(TNS) -- Centaurus High students and community members cheered as the hatches opened at 9:25 a.m. Thursday and Jack Fischer pushed himself into the International Space Station, orbiting about 250 miles above the Earth.
The school hosted an assembly so students and Fischer's family and friends could watch his arrival via a live feed from NASA TV.
Narrating at Centaurus was Kjell Lindgren, a veteran of one ISS mission, a friend of Fischer's and member of the same astronaut class.
"It's a dream come true, a lifetime dream fulfilled for him," Lindgren said.
Fischer, 43, is a Louisville native and 1992 graduate of Lafayette's Centaurus. For his six-month stint on the ISS — his first voyage in space — he's serving as the flight engineer.
His travel partner, cosmonaut Fyodor Yurchikhin, of the Russian space agency Roscosmos, made his fourth voyage.
The two launched about 1:15 a.m. Thursday aboard a Soyuz MS-04 spacecraft from Baikonur Cosmodrome in Kazakhstan, traveling on a fast-track, six-hour course to the space station. The launch and docking at the space-facing Poisk module went off smoothly.
Fischer and Yurchikhin joined Commander Peggy Whitson, Roscosmos cosmonaut Oleg Novitskiy and European Space Agency astronaut Thomas Pesquet, all already on board the ISS.
"It's just really cool to see it happening on screen," said Centaurus junior Luc Surwillo, who's in the school's aerospace engineering class. "Space is cool."
Students and teachers said watching a former Centaurus student realize his dream of launching into space is inspirational.
Lucy Davis, a junior in the Centaurus engineering program, said going to space had seemed like a "little kid's dream."
"Then you experience this, and it seems possible," she said.
Adding to the excitement of the launch, Fischer is getting to the ISS just two days before a delivery by the automated, unmanned Orbital ATK Cygnus of more than 7,600 pounds of crew supplies and science gear — including an experiment designed by Centaurus students under direction of engineering teacher Brian Thomas.
Fischer has said he will run the Centaurus experiment while in space if possible. The experiment is designed to study the effects of simulated gravity on bacterial lag phase in a micro-gravitational environment.
The first version was destroyed after the SpaceX CRS-7 unmanned supply mission failed with the rocket's explosion about 2 ½ minutes after its June 28, 2015, launch.
So students rebuilt it, watching with relief during class earlier this week as it was successfully launched.
"It was really stressful to watch because last time it blew up," said senior Mary Hanson.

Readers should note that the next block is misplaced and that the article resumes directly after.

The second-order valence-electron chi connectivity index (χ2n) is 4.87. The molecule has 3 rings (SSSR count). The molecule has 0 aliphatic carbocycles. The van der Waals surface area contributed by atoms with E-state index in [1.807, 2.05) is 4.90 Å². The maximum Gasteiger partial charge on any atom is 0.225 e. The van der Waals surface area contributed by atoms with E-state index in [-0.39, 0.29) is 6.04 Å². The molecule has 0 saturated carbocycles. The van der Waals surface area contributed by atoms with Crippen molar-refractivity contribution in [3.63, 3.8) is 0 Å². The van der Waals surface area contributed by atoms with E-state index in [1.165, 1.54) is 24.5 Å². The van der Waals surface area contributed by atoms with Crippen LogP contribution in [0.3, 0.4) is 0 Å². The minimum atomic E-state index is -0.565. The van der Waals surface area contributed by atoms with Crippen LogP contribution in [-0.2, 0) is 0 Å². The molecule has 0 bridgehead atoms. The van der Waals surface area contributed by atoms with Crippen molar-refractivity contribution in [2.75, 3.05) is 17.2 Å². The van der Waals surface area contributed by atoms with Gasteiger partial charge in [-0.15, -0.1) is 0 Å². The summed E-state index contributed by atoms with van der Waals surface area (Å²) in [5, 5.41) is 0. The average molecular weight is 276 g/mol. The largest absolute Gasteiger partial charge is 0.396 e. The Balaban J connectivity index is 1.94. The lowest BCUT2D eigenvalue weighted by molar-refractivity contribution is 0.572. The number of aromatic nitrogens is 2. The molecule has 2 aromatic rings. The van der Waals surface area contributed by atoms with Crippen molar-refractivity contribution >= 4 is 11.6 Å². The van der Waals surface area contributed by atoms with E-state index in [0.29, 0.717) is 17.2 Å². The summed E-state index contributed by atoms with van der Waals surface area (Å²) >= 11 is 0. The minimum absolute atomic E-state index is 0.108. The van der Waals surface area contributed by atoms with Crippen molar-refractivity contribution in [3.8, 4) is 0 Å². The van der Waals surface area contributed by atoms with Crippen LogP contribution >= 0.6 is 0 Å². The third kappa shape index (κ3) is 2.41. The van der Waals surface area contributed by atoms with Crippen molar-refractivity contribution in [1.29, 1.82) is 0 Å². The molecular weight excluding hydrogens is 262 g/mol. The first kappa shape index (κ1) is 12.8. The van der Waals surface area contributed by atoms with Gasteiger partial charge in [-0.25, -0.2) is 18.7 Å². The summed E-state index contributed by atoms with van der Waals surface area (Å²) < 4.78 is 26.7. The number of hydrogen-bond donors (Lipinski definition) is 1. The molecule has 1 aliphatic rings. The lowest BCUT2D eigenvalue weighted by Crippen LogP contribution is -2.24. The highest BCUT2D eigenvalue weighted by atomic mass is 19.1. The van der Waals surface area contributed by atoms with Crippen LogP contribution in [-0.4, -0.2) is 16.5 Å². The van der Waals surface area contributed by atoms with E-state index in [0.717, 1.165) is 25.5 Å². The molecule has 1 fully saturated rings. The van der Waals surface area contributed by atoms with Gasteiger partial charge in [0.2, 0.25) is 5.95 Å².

Despite the initial setback, she said she's still "super excited" about space and space travel.
"It's somewhere beyond where we've had the capability of going," she said.
Also at Centaurus, physics and chemistry teacher Emily Haynes and a team of about 25 students are developing the MaRTIAn program — Mars Rover Team Imaging and Analysis — in cooperation with the Jet Propulsion Laboratory.
The plan is to design an experiment to answer a question about the geologic history of Mars through the imaging cameras and for students to work, via teleconferencing, with the JPL science team.
"We get to learn about all the amazing things that go on with the rover that other people don't see," sophomore Katharine MacDonald.
As the Centaurus crowd waited for the hatch to open, Lindgren went over the details of space flight and shared tidbits about what it's like in space, including strapping yourself to a treadmill for exercise to keep your heart healthy.
He also shared how space gives astronauts "bird legs" as blood gets concentrated in the head and chest without gravity to pull it down.
Learning how to keep astronauts healthy is one of the main missions of the research on the ISS as NASA works toward sending astronauts to Mars, he said. Another goal is finding the best system to recycle water, turning urine into safe drinking water.
"It takes a little time to get used to the idea of drinking your own urine," he said. "It takes a lot longer to get used to the idea of drinking other people's urine."
With the presentation wrapping up, Lindgren urged the audience to continue checking in on the mission.
"I know that you are going to have a blast following along," he said. "It's going to be an amazing experience."
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